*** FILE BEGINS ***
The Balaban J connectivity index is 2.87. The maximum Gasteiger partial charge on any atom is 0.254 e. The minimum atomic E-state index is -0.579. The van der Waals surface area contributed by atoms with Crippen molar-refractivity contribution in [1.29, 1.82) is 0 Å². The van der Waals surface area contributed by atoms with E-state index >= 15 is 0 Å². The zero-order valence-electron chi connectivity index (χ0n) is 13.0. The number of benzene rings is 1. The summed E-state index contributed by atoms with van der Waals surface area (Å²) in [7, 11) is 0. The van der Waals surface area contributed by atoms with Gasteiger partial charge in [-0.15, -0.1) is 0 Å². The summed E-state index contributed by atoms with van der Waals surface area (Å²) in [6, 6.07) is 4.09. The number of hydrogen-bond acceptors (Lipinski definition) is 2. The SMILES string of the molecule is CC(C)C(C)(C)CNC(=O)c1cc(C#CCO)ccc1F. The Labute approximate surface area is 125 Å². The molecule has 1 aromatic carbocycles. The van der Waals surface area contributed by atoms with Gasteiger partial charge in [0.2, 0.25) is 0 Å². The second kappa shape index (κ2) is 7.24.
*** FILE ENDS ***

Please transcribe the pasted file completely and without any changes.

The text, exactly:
The Balaban J connectivity index is 2.87. The maximum Gasteiger partial charge on any atom is 0.254 e. The minimum atomic E-state index is -0.579. The van der Waals surface area contributed by atoms with Crippen molar-refractivity contribution in [1.29, 1.82) is 0 Å². The van der Waals surface area contributed by atoms with E-state index >= 15 is 0 Å². The zero-order valence-electron chi connectivity index (χ0n) is 13.0. The number of benzene rings is 1. The summed E-state index contributed by atoms with van der Waals surface area (Å²) in [7, 11) is 0. The van der Waals surface area contributed by atoms with Gasteiger partial charge in [-0.15, -0.1) is 0 Å². The summed E-state index contributed by atoms with van der Waals surface area (Å²) in [6, 6.07) is 4.09. The number of hydrogen-bond acceptors (Lipinski definition) is 2. The SMILES string of the molecule is CC(C)C(C)(C)CNC(=O)c1cc(C#CCO)ccc1F. The Labute approximate surface area is 125 Å². The molecule has 1 aromatic carbocycles. The van der Waals surface area contributed by atoms with Gasteiger partial charge in [0.2, 0.25) is 0 Å². The second kappa shape index (κ2) is 7.24.